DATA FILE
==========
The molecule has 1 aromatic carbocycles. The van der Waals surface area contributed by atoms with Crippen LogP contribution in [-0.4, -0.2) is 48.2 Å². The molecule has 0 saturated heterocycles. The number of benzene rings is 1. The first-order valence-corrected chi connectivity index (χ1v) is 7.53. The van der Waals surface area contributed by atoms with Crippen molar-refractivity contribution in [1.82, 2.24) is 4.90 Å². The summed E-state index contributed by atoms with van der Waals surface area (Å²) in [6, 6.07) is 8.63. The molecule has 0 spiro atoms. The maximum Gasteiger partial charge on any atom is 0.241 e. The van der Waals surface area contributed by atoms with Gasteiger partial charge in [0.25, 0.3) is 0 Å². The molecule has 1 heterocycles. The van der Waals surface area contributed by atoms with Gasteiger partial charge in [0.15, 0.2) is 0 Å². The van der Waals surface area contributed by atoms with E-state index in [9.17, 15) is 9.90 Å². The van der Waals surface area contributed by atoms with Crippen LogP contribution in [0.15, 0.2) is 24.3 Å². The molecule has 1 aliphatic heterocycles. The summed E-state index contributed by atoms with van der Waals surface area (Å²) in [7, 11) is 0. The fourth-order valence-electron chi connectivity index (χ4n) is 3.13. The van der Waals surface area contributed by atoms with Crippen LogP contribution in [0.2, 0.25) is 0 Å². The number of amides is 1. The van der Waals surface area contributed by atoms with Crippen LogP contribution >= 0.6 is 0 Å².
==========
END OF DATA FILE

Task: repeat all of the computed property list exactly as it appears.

The molecule has 1 aromatic carbocycles. The van der Waals surface area contributed by atoms with Crippen LogP contribution in [-0.4, -0.2) is 48.2 Å². The molecule has 0 saturated heterocycles. The number of benzene rings is 1. The first-order valence-corrected chi connectivity index (χ1v) is 7.53. The van der Waals surface area contributed by atoms with Crippen molar-refractivity contribution in [1.82, 2.24) is 4.90 Å². The summed E-state index contributed by atoms with van der Waals surface area (Å²) in [6, 6.07) is 8.63. The molecule has 0 spiro atoms. The maximum Gasteiger partial charge on any atom is 0.241 e. The van der Waals surface area contributed by atoms with Gasteiger partial charge in [0.25, 0.3) is 0 Å². The molecule has 1 heterocycles. The van der Waals surface area contributed by atoms with Gasteiger partial charge in [0.15, 0.2) is 0 Å². The van der Waals surface area contributed by atoms with E-state index in [9.17, 15) is 9.90 Å². The van der Waals surface area contributed by atoms with Crippen LogP contribution in [0.15, 0.2) is 24.3 Å². The molecule has 1 aliphatic heterocycles. The summed E-state index contributed by atoms with van der Waals surface area (Å²) in [7, 11) is 0. The fourth-order valence-electron chi connectivity index (χ4n) is 3.13. The van der Waals surface area contributed by atoms with Crippen LogP contribution in [0.2, 0.25) is 0 Å². The number of amides is 1. The van der Waals surface area contributed by atoms with Crippen LogP contribution >= 0.6 is 0 Å².